|Location: Outer Banks, NC
Designer: Wilbur Smith Associates
Contractor: Balfour Beatty Construction Co.
Owner: NC DOT
History was made in North Carolina on August 16, 2002 when a new bridge opened. It is the longest bridge in the Carolinas; at 5.2 miles it is 2 miles longer than any bridge in the Carolinas and one of the longest concrete bridges on the East Coast. The Virginia Dare Bride, US 64/US 264 (Manteo By-Pass), connects Manns Harbor and Roanoke Island over the Croatan Sound. It replaces an aging two-lane bridge located farther north; however, there are no current plans to dismantle the older bridge. The bridge was a bargain at $91 million, when compared with the $531 million Copper River Bridge replacement in Charleston, SC.
The Virginia Dare is a pre-cast, pre-stressed concrete beam bridge with a cast-in-place lightweight concrete deck (riding surface). The design is simple—each beam rests on top of two piers or columns. When a vehicle passes, the beam carries and redistributes the load to the piers and foundations. The logistics were challenging—each component had to be made on site or brought in by water or specially designed rail. Two concrete batch plants were needed—one was built in Manns Harbor, the other was built on a floating platform. Everything else, including the massive cranes, came by barge or on an elevated railroad built to haul supplies without damaging the surround wetlands. At the peak of work, 50 boats were counted in the construction flotilla.
Contractors crafted giant concrete pilings, carried them by barge to the middle of the Croatan Sound, and then drove them as much as 100 feet into the sea bed. Concrete pile caps went on top of the piles and concrete beams rest on these to support the roadway. The design gets complicated at the 65-foot high main span, which allows ships to pass under the bridge safely; the girders here are post-tensioned using high tensile strength steel cables.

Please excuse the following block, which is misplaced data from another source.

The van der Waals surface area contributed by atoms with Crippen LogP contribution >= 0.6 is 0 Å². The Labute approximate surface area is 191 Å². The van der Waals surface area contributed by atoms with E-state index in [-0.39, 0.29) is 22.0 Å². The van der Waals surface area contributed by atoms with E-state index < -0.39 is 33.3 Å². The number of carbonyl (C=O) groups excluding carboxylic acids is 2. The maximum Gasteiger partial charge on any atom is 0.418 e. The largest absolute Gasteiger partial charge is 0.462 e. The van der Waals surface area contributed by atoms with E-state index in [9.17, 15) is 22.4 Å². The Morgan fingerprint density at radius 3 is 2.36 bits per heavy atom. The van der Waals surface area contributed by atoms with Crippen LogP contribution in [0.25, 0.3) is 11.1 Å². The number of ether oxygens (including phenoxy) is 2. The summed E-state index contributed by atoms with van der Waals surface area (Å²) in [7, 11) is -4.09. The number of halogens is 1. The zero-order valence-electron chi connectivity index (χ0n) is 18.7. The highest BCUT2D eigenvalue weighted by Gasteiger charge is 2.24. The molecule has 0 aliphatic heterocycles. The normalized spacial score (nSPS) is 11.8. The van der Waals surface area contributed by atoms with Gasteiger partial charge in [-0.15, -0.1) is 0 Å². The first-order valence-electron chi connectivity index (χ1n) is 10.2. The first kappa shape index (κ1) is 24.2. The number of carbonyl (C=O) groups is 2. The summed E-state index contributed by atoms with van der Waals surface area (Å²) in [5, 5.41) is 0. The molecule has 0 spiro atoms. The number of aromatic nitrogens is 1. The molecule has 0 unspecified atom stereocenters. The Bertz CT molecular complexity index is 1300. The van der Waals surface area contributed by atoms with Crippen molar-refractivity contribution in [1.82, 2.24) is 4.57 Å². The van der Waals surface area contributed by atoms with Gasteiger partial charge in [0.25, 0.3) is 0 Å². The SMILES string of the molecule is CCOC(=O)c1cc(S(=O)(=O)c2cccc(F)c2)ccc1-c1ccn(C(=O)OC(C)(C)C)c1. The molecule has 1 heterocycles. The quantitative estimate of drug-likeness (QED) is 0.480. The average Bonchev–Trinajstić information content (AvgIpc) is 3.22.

The bridge relieves traffic congestion for local citizens and will be a key evacuation route off the beaches and out of the county when offshore storms threaten. Tourism officials hope that the new span will lure people from the Triangle, Piedmont, and Western North Carolina areas. Traditionally, these folks favor the central and southern coastal areas due to the perception of being closer. The new bridge will provide them another option.
The bridge is designed to last a century, twice as long as the preceding generation. Other numbers behind the creation: the bridge weighs more than 350,000 tons, and consists of 7,000 tons of reinforcing steel, 43,830 cubic yards of concrete, 42 acres of roadway, 2,368 concrete pilings, ad over 250,000 tons of STALITE lightweight aggregate.